The language arts, a crucial curricular area, includes reading, handwriting, spelling, listening, and speaking. It includes the reading and discussing of stories, biographies, and other forms of children's literature. Here, the U.S. emphasis on reading and writing is replicated in other countries. The methods of teaching language, however, vary. In the United States, the teaching of reading is often controversial. Some teachers and school districts prefer phonics; others use the whole language approach or a combination of several methods such as phonics and guided oral reading.
Social studies, as a component of the U.S. elementary curriculum, represents a fusion and integration of selected elements of history, geography, economics, sociology, and anthropology. It often uses a gradual, step-by-step method of leading children from their immediate home, family, and neighborhood to the larger social and political world. While the U.S. approach to social education has been subject to frequent redefinition and reformulation, its defenders argue that the integration of elements of the various social sciences is a more appropriate way to introduce children to society than a strictly disciplinary approach. Critics, some of them educators from other countries, argue that American students lack the structured knowledge of place that comes from the systematic teaching of geography as a separate discipline or the sense of chronology that comes from the study of history.
Like social studies, science in the elementary curriculum consists of the teaching of selected and integrated concepts and materials from the various natural and physical sciences rather than a focus on the specific sciences. Frequently, science teaching will stress the life and earth sciences by way of field trips, demonstrations, and hands-on experiments. Critics contend that the elementary science curriculum in the United States is too unstructured and does not provide an adequate foundational base of knowledge. Defenders contend, however, that it is more important for students to develop a sense of science as a process and mode of inquiry than to amass scientific facts.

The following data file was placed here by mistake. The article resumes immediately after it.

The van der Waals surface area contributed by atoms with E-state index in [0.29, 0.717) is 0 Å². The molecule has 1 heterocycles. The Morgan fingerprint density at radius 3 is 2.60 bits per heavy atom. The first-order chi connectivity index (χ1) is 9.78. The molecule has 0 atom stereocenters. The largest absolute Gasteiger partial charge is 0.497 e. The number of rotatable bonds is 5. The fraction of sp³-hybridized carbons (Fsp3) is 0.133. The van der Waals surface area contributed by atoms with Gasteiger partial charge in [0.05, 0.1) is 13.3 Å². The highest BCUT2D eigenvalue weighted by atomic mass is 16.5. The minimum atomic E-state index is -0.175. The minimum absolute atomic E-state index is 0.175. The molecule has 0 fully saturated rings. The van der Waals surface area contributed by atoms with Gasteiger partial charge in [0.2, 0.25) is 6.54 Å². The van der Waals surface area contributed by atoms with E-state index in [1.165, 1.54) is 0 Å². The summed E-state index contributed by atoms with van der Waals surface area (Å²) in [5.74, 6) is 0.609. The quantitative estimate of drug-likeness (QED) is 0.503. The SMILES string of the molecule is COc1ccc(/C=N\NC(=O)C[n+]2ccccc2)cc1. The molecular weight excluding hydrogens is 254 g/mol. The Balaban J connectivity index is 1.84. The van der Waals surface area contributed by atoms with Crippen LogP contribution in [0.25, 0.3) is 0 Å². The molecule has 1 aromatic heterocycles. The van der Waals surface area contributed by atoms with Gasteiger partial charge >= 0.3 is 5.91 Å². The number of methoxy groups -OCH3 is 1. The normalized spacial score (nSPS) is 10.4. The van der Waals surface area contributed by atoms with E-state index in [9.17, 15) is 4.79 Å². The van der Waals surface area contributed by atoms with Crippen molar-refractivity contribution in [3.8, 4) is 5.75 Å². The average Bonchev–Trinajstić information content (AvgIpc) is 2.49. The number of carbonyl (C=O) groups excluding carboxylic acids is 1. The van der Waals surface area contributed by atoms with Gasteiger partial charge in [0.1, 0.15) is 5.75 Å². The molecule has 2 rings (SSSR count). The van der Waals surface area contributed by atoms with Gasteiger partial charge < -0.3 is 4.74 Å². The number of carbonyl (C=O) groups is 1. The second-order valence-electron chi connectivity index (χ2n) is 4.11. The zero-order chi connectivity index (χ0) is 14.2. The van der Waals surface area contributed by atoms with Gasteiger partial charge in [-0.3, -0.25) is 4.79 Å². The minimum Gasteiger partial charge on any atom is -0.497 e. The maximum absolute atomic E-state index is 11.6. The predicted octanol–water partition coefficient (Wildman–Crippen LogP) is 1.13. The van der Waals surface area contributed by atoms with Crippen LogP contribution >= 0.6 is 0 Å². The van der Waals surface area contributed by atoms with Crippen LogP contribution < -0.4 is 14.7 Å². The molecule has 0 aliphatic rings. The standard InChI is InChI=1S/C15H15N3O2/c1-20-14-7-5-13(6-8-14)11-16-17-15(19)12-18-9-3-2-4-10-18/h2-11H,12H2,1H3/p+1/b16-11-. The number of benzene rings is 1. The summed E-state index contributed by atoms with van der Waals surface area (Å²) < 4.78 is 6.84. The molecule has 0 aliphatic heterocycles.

The main part of the elementary curriculum is completed by mathematics, with an emphasis on basic computational skills–addition, subtraction, multiplication, division, measuring, and graphing. The curriculum also includes health concepts and practices, games, safety, music, art, and physical education and fitness, which involves the development of motor skills.
As children in the United States progress from the primary to the intermediate grades, the emphasis on reading continues but changes from stories to more informational narratives. The goal is to develop students' interpretive skills as well as to continue to polish the basic decoding skills related to mechanics and comprehension that were stressed in the primary grades. The broad fields of the curriculum–social studies, mathematics, and science–are pursued but now become more disciplinary.